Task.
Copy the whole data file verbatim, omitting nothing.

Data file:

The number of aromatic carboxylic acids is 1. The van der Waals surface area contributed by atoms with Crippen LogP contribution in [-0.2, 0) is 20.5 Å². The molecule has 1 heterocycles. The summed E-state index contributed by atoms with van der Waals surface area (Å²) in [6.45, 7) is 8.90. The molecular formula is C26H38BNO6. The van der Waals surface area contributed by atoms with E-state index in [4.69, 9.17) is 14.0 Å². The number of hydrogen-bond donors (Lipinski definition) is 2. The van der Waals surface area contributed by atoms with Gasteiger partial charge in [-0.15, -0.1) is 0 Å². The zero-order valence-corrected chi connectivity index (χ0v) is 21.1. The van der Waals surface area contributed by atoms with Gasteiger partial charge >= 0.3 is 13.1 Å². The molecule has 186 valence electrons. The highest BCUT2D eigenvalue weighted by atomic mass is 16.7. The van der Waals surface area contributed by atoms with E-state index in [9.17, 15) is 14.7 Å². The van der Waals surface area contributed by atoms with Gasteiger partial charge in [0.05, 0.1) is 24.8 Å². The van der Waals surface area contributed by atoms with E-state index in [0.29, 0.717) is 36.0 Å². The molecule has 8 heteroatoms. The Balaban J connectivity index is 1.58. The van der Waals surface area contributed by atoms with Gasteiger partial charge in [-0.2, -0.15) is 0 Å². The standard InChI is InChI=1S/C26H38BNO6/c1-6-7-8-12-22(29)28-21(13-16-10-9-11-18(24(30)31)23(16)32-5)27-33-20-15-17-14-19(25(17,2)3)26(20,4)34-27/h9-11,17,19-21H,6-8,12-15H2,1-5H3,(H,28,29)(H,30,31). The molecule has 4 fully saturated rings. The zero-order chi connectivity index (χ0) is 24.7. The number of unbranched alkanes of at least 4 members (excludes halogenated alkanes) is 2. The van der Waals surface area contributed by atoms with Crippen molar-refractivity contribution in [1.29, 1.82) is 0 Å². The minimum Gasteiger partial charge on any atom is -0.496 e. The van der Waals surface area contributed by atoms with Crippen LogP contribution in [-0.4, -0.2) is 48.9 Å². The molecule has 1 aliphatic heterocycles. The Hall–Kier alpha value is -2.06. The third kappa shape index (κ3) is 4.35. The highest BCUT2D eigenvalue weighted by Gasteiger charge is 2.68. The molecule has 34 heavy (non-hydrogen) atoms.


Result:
The number of aromatic carboxylic acids is 1. The van der Waals surface area contributed by atoms with Crippen LogP contribution in [-0.2, 0) is 20.5 Å². The molecule has 1 heterocycles. The summed E-state index contributed by atoms with van der Waals surface area (Å²) in [6.45, 7) is 8.90. The molecular formula is C26H38BNO6. The van der Waals surface area contributed by atoms with E-state index in [4.69, 9.17) is 14.0 Å². The number of hydrogen-bond donors (Lipinski definition) is 2. The van der Waals surface area contributed by atoms with Gasteiger partial charge in [-0.15, -0.1) is 0 Å². The zero-order valence-corrected chi connectivity index (χ0v) is 21.1. The van der Waals surface area contributed by atoms with Gasteiger partial charge >= 0.3 is 13.1 Å². The molecule has 186 valence electrons. The highest BCUT2D eigenvalue weighted by atomic mass is 16.7. The van der Waals surface area contributed by atoms with E-state index in [9.17, 15) is 14.7 Å². The van der Waals surface area contributed by atoms with Gasteiger partial charge in [0.05, 0.1) is 24.8 Å². The van der Waals surface area contributed by atoms with E-state index in [0.29, 0.717) is 36.0 Å². The molecule has 8 heteroatoms. The Balaban J connectivity index is 1.58. The van der Waals surface area contributed by atoms with Gasteiger partial charge in [-0.2, -0.15) is 0 Å². The standard InChI is InChI=1S/C26H38BNO6/c1-6-7-8-12-22(29)28-21(13-16-10-9-11-18(24(30)31)23(16)32-5)27-33-20-15-17-14-19(25(17,2)3)26(20,4)34-27/h9-11,17,19-21H,6-8,12-15H2,1-5H3,(H,28,29)(H,30,31). The molecule has 4 fully saturated rings. The zero-order chi connectivity index (χ0) is 24.7. The number of unbranched alkanes of at least 4 members (excludes halogenated alkanes) is 2. The van der Waals surface area contributed by atoms with Crippen molar-refractivity contribution in [1.29, 1.82) is 0 Å². The minimum Gasteiger partial charge on any atom is -0.496 e. The van der Waals surface area contributed by atoms with Crippen LogP contribution in [-0.4, -0.2) is 48.9 Å². The molecule has 1 aliphatic heterocycles. The Hall–Kier alpha value is -2.06. The third kappa shape index (κ3) is 4.35. The highest BCUT2D eigenvalue weighted by Gasteiger charge is 2.68. The molecule has 34 heavy (non-hydrogen) atoms.